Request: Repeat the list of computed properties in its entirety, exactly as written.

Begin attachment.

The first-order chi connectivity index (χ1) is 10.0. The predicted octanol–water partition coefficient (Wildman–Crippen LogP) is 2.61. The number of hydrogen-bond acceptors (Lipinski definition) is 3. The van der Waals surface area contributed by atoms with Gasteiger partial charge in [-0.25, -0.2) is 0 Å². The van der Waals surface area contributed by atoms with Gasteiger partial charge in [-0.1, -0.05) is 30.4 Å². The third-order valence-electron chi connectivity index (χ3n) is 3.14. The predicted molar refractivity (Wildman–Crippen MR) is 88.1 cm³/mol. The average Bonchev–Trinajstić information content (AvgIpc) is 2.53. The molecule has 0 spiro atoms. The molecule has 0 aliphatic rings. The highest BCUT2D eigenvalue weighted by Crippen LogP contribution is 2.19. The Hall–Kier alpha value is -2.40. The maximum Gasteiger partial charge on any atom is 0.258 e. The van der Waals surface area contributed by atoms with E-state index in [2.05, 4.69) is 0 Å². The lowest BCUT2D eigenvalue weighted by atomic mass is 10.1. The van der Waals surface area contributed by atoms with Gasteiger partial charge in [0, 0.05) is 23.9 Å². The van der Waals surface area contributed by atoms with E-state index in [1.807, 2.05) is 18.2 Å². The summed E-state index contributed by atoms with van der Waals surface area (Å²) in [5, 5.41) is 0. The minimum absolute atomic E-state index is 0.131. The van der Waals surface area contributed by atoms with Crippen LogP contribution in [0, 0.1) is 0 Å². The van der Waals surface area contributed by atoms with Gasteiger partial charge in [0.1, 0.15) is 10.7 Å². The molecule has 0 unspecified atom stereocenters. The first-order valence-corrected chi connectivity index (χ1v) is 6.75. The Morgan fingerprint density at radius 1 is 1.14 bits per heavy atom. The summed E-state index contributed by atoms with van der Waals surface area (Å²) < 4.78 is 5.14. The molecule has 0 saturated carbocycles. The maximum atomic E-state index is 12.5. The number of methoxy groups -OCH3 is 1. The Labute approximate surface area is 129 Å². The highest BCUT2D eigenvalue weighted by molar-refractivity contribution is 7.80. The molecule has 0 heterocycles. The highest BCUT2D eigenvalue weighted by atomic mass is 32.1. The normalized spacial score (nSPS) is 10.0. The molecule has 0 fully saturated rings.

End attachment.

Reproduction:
The first-order chi connectivity index (χ1) is 10.0. The predicted octanol–water partition coefficient (Wildman–Crippen LogP) is 2.61. The number of hydrogen-bond acceptors (Lipinski definition) is 3. The van der Waals surface area contributed by atoms with Gasteiger partial charge in [-0.25, -0.2) is 0 Å². The van der Waals surface area contributed by atoms with Gasteiger partial charge in [-0.1, -0.05) is 30.4 Å². The third-order valence-electron chi connectivity index (χ3n) is 3.14. The predicted molar refractivity (Wildman–Crippen MR) is 88.1 cm³/mol. The average Bonchev–Trinajstić information content (AvgIpc) is 2.53. The molecule has 0 spiro atoms. The molecule has 0 aliphatic rings. The highest BCUT2D eigenvalue weighted by Crippen LogP contribution is 2.19. The Hall–Kier alpha value is -2.40. The maximum Gasteiger partial charge on any atom is 0.258 e. The van der Waals surface area contributed by atoms with E-state index in [2.05, 4.69) is 0 Å². The lowest BCUT2D eigenvalue weighted by atomic mass is 10.1. The van der Waals surface area contributed by atoms with Gasteiger partial charge in [0, 0.05) is 23.9 Å². The van der Waals surface area contributed by atoms with E-state index in [1.807, 2.05) is 18.2 Å². The summed E-state index contributed by atoms with van der Waals surface area (Å²) in [5, 5.41) is 0. The minimum absolute atomic E-state index is 0.131. The van der Waals surface area contributed by atoms with Crippen LogP contribution in [0, 0.1) is 0 Å². The van der Waals surface area contributed by atoms with Gasteiger partial charge in [0.1, 0.15) is 10.7 Å². The molecule has 0 unspecified atom stereocenters. The first-order valence-corrected chi connectivity index (χ1v) is 6.75. The Morgan fingerprint density at radius 1 is 1.14 bits per heavy atom. The summed E-state index contributed by atoms with van der Waals surface area (Å²) < 4.78 is 5.14. The molecule has 0 saturated carbocycles. The maximum atomic E-state index is 12.5. The number of methoxy groups -OCH3 is 1. The Labute approximate surface area is 129 Å². The highest BCUT2D eigenvalue weighted by molar-refractivity contribution is 7.80. The molecule has 0 heterocycles. The highest BCUT2D eigenvalue weighted by atomic mass is 32.1. The normalized spacial score (nSPS) is 10.0. The molecule has 0 fully saturated rings.